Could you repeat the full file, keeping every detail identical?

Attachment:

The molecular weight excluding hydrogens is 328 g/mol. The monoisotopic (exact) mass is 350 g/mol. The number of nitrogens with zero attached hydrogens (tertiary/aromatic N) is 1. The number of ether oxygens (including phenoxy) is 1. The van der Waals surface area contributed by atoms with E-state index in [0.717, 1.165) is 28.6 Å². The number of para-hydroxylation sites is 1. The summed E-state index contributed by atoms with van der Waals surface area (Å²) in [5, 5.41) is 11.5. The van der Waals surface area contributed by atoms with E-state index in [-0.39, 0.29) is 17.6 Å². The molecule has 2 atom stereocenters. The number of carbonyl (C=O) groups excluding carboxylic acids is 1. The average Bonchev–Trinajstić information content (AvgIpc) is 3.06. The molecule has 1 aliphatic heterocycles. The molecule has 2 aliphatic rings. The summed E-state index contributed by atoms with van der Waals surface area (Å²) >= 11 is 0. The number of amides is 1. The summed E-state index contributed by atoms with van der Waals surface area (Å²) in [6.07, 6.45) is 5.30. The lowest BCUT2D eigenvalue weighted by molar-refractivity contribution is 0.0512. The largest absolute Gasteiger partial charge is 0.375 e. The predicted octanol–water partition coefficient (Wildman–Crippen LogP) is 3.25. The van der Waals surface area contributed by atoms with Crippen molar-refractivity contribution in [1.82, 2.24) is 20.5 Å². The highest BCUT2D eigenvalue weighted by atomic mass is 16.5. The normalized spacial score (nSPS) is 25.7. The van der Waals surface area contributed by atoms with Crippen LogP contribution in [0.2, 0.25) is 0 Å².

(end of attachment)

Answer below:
The molecular weight excluding hydrogens is 328 g/mol. The monoisotopic (exact) mass is 350 g/mol. The number of nitrogens with zero attached hydrogens (tertiary/aromatic N) is 1. The number of ether oxygens (including phenoxy) is 1. The van der Waals surface area contributed by atoms with E-state index in [0.717, 1.165) is 28.6 Å². The number of para-hydroxylation sites is 1. The summed E-state index contributed by atoms with van der Waals surface area (Å²) in [5, 5.41) is 11.5. The van der Waals surface area contributed by atoms with E-state index in [-0.39, 0.29) is 17.6 Å². The molecule has 2 atom stereocenters. The number of carbonyl (C=O) groups excluding carboxylic acids is 1. The average Bonchev–Trinajstić information content (AvgIpc) is 3.06. The molecule has 1 aliphatic heterocycles. The molecule has 2 aliphatic rings. The summed E-state index contributed by atoms with van der Waals surface area (Å²) >= 11 is 0. The number of amides is 1. The summed E-state index contributed by atoms with van der Waals surface area (Å²) in [6.07, 6.45) is 5.30. The lowest BCUT2D eigenvalue weighted by molar-refractivity contribution is 0.0512. The largest absolute Gasteiger partial charge is 0.375 e. The predicted octanol–water partition coefficient (Wildman–Crippen LogP) is 3.25. The van der Waals surface area contributed by atoms with Crippen molar-refractivity contribution in [1.82, 2.24) is 20.5 Å². The highest BCUT2D eigenvalue weighted by atomic mass is 16.5. The normalized spacial score (nSPS) is 25.7. The van der Waals surface area contributed by atoms with Crippen LogP contribution in [0.2, 0.25) is 0 Å².